I think that B&W negative is pretty much a no brainer. The main idea is to keep the D-96/97 fresh and the fixer, that's basic B&W darkroom. Btw, I believe many continuous processors don't do a stop bath but go directly to a wash. I always thought that was wasteful because the fixer gets killed much faster that way, and fixer is much more expensive than acetic acid.

The color processes seems so complicated by contrast, you have very tight temperature control and have to watch pH, spgr, and all that stuff. You have like 6-7 baths to keep track of, if I recall. But I guess volume is the main reason, all the waste with starting up the machines, keeping the chemicals fresh in tank, etc.

Edited by GeorgeSelinsky, 04 November 2007 - 07:36 PM.

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#14 Robert Houllahan

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Posted 04 November 2007 - 08:18 PM

I own a piece of cinelab and I am making several films and own cameras, etc... So I am a bit of a closed loop for my films... :lol:

We had been running 16mm B+W reversal at $0.16/foot for the longest time and just upped the price to $0.17/foot because of the issues with silver recovery and bleach, we run constantly every day I cannot remember the last time we did not run B+W reversal.... both 16mm and super8.

We had been charging $0.14/ft for 16mm B+W negative which is the same as our 16mm ECN and you are right the Color Negative is a much more controlled process and i guess it's as close as you get to a "commodity" in terms of MP processing, we have 2 machines dedicated to ECN, one for 8mm and 16mm and the other for 35mm.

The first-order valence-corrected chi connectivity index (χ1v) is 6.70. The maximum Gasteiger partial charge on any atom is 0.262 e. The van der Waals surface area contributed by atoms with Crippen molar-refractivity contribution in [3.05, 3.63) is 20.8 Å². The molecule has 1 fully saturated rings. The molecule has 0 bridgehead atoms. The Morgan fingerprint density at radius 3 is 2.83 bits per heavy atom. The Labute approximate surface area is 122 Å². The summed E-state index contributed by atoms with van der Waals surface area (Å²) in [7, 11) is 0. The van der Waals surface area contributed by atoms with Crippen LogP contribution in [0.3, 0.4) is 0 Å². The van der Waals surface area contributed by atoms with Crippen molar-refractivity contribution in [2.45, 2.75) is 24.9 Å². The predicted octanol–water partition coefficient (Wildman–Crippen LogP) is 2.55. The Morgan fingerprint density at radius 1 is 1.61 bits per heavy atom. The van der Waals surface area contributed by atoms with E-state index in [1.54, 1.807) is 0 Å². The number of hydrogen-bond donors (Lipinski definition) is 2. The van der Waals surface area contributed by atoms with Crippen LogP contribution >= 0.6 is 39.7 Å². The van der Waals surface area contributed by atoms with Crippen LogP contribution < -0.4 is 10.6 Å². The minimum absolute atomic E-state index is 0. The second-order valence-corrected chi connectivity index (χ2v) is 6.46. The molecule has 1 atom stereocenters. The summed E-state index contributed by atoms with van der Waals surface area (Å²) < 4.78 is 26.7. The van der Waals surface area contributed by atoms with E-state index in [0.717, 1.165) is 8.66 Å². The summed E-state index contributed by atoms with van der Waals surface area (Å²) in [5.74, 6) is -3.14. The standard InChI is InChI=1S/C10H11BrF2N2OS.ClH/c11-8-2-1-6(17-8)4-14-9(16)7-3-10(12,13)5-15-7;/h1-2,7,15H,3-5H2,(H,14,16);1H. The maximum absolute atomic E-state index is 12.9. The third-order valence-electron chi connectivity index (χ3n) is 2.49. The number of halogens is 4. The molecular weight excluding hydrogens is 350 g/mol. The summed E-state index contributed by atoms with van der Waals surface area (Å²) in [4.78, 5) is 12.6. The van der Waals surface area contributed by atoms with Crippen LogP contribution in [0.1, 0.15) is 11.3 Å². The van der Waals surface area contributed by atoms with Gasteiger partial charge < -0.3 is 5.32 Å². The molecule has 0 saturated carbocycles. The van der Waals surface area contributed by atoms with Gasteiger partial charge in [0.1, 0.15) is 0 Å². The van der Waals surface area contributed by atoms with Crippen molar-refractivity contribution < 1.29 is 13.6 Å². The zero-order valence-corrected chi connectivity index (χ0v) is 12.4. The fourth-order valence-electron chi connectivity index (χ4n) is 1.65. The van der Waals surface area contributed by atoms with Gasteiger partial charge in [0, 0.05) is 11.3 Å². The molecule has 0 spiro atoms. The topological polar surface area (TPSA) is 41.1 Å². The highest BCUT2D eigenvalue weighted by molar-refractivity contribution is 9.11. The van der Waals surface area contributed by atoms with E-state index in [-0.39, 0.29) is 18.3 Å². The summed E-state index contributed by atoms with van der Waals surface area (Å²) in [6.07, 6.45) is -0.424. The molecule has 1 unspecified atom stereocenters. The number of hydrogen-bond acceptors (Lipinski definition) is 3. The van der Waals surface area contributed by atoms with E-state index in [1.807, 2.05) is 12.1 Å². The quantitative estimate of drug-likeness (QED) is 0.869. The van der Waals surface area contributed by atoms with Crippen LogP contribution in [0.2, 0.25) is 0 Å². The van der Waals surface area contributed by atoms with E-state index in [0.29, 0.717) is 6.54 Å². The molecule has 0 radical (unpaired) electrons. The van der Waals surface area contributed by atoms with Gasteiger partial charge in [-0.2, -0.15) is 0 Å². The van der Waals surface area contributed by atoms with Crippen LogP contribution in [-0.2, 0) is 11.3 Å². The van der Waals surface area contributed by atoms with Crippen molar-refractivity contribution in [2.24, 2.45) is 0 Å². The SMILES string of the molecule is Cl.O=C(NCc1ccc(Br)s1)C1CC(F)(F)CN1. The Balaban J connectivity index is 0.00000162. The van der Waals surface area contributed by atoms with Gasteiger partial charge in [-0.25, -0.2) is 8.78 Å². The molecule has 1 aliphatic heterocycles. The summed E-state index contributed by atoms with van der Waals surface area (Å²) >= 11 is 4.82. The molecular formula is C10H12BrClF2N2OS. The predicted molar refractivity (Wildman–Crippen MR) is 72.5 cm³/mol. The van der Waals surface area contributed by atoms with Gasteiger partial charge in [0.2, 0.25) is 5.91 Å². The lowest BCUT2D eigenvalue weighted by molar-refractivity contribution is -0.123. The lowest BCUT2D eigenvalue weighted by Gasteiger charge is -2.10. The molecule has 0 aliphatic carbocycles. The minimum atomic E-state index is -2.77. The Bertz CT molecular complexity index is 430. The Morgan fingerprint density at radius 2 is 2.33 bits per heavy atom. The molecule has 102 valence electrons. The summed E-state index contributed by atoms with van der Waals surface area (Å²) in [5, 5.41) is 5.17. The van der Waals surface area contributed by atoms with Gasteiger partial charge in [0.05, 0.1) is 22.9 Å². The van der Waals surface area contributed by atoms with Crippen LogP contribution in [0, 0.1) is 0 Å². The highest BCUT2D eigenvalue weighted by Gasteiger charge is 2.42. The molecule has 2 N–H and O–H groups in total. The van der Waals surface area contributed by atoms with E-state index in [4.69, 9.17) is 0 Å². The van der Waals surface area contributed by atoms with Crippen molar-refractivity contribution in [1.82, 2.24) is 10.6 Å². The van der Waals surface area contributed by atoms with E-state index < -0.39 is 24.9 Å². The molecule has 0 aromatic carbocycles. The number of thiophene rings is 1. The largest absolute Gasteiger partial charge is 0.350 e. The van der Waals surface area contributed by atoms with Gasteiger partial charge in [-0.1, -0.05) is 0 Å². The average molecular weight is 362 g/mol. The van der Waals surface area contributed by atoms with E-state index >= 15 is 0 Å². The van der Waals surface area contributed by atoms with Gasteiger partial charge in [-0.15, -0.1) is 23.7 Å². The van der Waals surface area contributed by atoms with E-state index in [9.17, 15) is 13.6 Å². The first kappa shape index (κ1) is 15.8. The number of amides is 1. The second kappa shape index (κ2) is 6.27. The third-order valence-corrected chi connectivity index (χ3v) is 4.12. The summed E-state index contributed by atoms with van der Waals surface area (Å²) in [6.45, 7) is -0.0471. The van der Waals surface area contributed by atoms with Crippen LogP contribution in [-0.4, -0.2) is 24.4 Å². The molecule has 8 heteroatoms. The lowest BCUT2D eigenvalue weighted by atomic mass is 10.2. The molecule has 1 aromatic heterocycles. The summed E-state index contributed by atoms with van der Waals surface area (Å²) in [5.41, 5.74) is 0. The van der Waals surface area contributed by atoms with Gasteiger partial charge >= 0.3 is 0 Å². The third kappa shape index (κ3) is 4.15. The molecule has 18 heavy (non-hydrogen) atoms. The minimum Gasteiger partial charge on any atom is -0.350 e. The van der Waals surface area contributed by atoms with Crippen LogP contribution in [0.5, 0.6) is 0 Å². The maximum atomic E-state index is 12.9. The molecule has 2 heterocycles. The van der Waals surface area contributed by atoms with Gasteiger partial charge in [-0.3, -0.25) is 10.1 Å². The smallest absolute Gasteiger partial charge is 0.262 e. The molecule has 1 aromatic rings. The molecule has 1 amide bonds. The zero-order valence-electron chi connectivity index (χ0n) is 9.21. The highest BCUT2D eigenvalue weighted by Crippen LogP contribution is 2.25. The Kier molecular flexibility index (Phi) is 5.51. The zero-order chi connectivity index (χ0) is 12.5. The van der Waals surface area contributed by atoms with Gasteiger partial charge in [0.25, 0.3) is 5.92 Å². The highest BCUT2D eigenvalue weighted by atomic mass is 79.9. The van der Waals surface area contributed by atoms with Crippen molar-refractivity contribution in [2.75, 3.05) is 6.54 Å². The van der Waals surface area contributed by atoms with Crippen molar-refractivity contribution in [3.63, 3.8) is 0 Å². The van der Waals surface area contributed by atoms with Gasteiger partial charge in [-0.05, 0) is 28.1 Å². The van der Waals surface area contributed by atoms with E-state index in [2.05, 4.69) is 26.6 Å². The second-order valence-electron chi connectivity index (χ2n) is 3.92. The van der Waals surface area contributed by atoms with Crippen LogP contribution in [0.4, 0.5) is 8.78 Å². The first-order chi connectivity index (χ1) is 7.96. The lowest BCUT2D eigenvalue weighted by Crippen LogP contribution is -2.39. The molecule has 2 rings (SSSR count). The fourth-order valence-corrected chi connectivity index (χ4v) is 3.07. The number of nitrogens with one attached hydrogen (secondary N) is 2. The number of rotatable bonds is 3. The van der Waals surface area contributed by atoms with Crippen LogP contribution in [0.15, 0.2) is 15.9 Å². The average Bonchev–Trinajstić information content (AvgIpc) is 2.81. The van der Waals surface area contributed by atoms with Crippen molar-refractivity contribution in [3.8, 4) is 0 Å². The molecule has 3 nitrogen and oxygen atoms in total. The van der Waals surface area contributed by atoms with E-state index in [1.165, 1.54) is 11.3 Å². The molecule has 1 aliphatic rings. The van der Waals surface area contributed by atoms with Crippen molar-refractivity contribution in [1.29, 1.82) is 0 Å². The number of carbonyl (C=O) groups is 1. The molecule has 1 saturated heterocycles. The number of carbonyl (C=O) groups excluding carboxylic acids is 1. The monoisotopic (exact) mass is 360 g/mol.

We did up the charge for B+W negative to $0.17/ft recently due to volume issues and chemistry going flat this is mostly to defray some expenses for short runs of B+W negative and we will certainly give a good discount to a customer with 1200' or more. This may all change in the near future as I am trying to put 35mm B+W negative and print in place which may help up the volume a bit for archival projects.

I think B+W negative is a important area now and in the future as a 35mm B+W 3 strip separation has a 1000yr or more shelf life and I think it is a very good candidate for data archiving in the future, plus I love the look and feel of real B+W......

-Rob-
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#15 GeorgeSelinsky

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Posted 04 November 2007 - 10:36 PM

I own a piece of cinelab and I am making several films and own cameras, etc... So I am a bit of a closed loop for my films... :lol:


Wow, that's interesting I bet. It does seem like a scarier time to be involved in labs I have to say. I just witnessed my favorite NY lab, Lab Link, close shop. They were great with things like minimums and the like, B&W was the same price as color, pushes were no extra charge. I loved it. Now I'm at Duart, where Tony Landano and his boys went. I'm going to be picking up my first batch tomorrow probably.

We had been running 16mm B+W reversal at $0.16/foot for the longest time and just upped the price to $0.17/foot because of the issues with silver recovery and bleach, we run constantly every day I cannot remember the last time we did not run B+W reversal.... both 16mm and super8.


Interesting, I gather that's film students doing their first assignments. I assume the crash tests are no longer coming in...

This may all change in the near future as I am trying to put 35mm B+W negative and print in place which may help up the volume a bit for archival projects.